Bladder Cancer Coverage from Every Angle

HER2-Targeting Antibody-Drug Conjugate in Advanced Urothelial Carcinoma

By: Kelly M. Hennessey, PhD
Posted: Thursday, December 10, 2020

A recent study conducted by Jun Guo, MD, of Peking University Cancer Hospital & Institute, Beijing, China, and colleagues assessed the efficacy and safety of RC48-ADC—an HER2-targeting antibody-drug conjugate with monomethyl auristatin E—in patients with HER2-positive locally advanced or metastatic urothelial carcinoma. They found that patients achieved higher objective response rates and progression-free survival with the novel agent than other immune checkpoint inhibitors. Their results were published in Clinical Cancer Research.

This phase II, open-label, multicenter, single-arm clinical trial examined the objective response rate of RC48-ADC in patients with HER2-positive locally advanced or metastatic urothelial carcinoma who previously failed to respond to prior systemic chemotherapy. A total of 43 eligible patients were treated with RC48-ADC at 2.0 mg/kg over 30 to 90 minutes once every 2 weeks until disease progression, intolerable toxicity, death, or withdrawal of consent. The treatment dose was modified and interrupted for up to 28 days in patients experiencing treatment-related adverse events until they resolved to grade 0/1 or baseline. The median follow-up at the cutoff date was 20.3 months.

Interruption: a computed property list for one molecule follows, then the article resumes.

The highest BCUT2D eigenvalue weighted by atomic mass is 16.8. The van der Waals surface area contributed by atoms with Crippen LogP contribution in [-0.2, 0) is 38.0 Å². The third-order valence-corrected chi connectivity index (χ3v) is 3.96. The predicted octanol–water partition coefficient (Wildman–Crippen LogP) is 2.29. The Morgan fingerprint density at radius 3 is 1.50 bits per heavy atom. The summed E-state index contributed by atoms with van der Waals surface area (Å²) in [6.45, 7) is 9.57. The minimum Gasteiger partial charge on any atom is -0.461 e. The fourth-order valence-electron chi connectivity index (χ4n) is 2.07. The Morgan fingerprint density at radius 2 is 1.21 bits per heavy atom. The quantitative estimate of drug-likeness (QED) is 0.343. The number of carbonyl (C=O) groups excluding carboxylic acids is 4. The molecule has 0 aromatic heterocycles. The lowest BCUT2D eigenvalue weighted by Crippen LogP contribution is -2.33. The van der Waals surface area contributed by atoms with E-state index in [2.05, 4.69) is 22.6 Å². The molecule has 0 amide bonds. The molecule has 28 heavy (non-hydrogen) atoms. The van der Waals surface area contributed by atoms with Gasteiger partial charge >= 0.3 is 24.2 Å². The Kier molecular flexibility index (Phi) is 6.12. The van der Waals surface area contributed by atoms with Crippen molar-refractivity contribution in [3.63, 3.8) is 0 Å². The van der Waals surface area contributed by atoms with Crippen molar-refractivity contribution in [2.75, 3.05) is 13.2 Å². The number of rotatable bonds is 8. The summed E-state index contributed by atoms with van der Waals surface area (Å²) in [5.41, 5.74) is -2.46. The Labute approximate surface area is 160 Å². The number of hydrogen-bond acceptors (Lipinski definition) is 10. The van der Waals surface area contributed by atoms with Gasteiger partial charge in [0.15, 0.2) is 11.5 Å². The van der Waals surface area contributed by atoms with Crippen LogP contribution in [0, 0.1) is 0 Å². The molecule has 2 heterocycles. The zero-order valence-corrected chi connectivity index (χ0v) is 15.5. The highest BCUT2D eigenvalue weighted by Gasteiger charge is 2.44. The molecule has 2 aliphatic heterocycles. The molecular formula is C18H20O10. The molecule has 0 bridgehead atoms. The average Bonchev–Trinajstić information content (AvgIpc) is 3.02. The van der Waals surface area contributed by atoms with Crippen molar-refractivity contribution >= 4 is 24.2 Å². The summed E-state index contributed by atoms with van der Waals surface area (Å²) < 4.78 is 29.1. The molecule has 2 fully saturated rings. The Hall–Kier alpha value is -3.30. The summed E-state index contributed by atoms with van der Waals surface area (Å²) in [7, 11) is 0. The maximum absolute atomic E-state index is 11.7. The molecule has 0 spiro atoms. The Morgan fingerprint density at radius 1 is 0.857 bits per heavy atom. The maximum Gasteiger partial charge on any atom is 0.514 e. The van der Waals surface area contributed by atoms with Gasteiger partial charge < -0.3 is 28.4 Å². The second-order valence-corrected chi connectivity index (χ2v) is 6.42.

The objective response rate was 51.2% (n = 22), and 39.5% (n = 17) experienced stable disease as best response. In 88.4% of patients (n = 38), tumor shrinkage was observed. The median duration of response was 6.9 months, and progression-free survival was observed in 59.1% of patients at 6 months. Median overall survival was 13.9 months. Patients with higher HER2 expression achieved higher objective response rates than patients with lower HER2 expression.

“The objective response rate and progression-free survival of this trial show disease efficacy for HER2-expressing metastatic urothelial cancer,” explained the researchers. “RC48-ADC has the potential to become a treatment option for metastatic urothelial carcinoma with HER2 overexpression,” they concluded.

Disclosure: For full disclosures of the study authors, visit

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